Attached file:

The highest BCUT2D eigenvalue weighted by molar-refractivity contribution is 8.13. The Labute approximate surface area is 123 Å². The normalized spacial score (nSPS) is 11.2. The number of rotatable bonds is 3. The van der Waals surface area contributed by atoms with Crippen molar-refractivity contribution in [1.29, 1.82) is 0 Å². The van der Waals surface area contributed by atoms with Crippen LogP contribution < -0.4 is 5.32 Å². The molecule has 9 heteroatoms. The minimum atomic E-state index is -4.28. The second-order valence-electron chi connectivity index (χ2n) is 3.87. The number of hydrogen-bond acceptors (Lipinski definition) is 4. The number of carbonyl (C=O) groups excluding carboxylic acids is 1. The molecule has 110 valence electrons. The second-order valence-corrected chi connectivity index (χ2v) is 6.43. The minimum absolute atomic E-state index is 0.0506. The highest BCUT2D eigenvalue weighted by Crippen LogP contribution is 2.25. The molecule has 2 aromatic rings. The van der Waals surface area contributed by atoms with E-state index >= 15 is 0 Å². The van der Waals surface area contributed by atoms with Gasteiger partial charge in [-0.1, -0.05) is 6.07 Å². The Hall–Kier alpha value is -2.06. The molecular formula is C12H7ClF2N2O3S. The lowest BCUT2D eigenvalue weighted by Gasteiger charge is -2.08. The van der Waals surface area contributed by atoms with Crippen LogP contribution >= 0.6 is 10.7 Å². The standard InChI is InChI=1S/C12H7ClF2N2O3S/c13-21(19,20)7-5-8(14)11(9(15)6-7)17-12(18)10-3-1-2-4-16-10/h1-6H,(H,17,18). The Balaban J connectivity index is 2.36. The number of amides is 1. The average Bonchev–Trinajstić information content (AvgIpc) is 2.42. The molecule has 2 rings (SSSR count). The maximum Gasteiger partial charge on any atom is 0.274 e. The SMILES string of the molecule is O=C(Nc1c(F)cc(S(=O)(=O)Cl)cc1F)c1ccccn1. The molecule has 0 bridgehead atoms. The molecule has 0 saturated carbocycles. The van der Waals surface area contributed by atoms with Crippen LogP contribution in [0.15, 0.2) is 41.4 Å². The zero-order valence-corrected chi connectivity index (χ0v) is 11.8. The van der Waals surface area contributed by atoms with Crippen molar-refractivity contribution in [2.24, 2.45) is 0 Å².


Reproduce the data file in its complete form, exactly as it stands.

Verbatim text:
The highest BCUT2D eigenvalue weighted by molar-refractivity contribution is 8.13. The Labute approximate surface area is 123 Å². The normalized spacial score (nSPS) is 11.2. The number of rotatable bonds is 3. The van der Waals surface area contributed by atoms with Crippen molar-refractivity contribution in [1.29, 1.82) is 0 Å². The van der Waals surface area contributed by atoms with Crippen LogP contribution < -0.4 is 5.32 Å². The molecule has 9 heteroatoms. The minimum atomic E-state index is -4.28. The second-order valence-electron chi connectivity index (χ2n) is 3.87. The number of hydrogen-bond acceptors (Lipinski definition) is 4. The number of carbonyl (C=O) groups excluding carboxylic acids is 1. The molecule has 110 valence electrons. The second-order valence-corrected chi connectivity index (χ2v) is 6.43. The minimum absolute atomic E-state index is 0.0506. The highest BCUT2D eigenvalue weighted by Crippen LogP contribution is 2.25. The molecule has 2 aromatic rings. The van der Waals surface area contributed by atoms with E-state index >= 15 is 0 Å². The van der Waals surface area contributed by atoms with Gasteiger partial charge in [-0.1, -0.05) is 6.07 Å². The Hall–Kier alpha value is -2.06. The molecular formula is C12H7ClF2N2O3S. The lowest BCUT2D eigenvalue weighted by Gasteiger charge is -2.08. The van der Waals surface area contributed by atoms with Crippen LogP contribution >= 0.6 is 10.7 Å². The standard InChI is InChI=1S/C12H7ClF2N2O3S/c13-21(19,20)7-5-8(14)11(9(15)6-7)17-12(18)10-3-1-2-4-16-10/h1-6H,(H,17,18). The Balaban J connectivity index is 2.36. The number of amides is 1. The average Bonchev–Trinajstić information content (AvgIpc) is 2.42. The molecule has 2 rings (SSSR count). The maximum Gasteiger partial charge on any atom is 0.274 e. The SMILES string of the molecule is O=C(Nc1c(F)cc(S(=O)(=O)Cl)cc1F)c1ccccn1. The molecule has 0 bridgehead atoms. The molecule has 0 saturated carbocycles. The van der Waals surface area contributed by atoms with Crippen LogP contribution in [0.15, 0.2) is 41.4 Å². The zero-order valence-corrected chi connectivity index (χ0v) is 11.8. The van der Waals surface area contributed by atoms with Crippen molar-refractivity contribution in [2.24, 2.45) is 0 Å².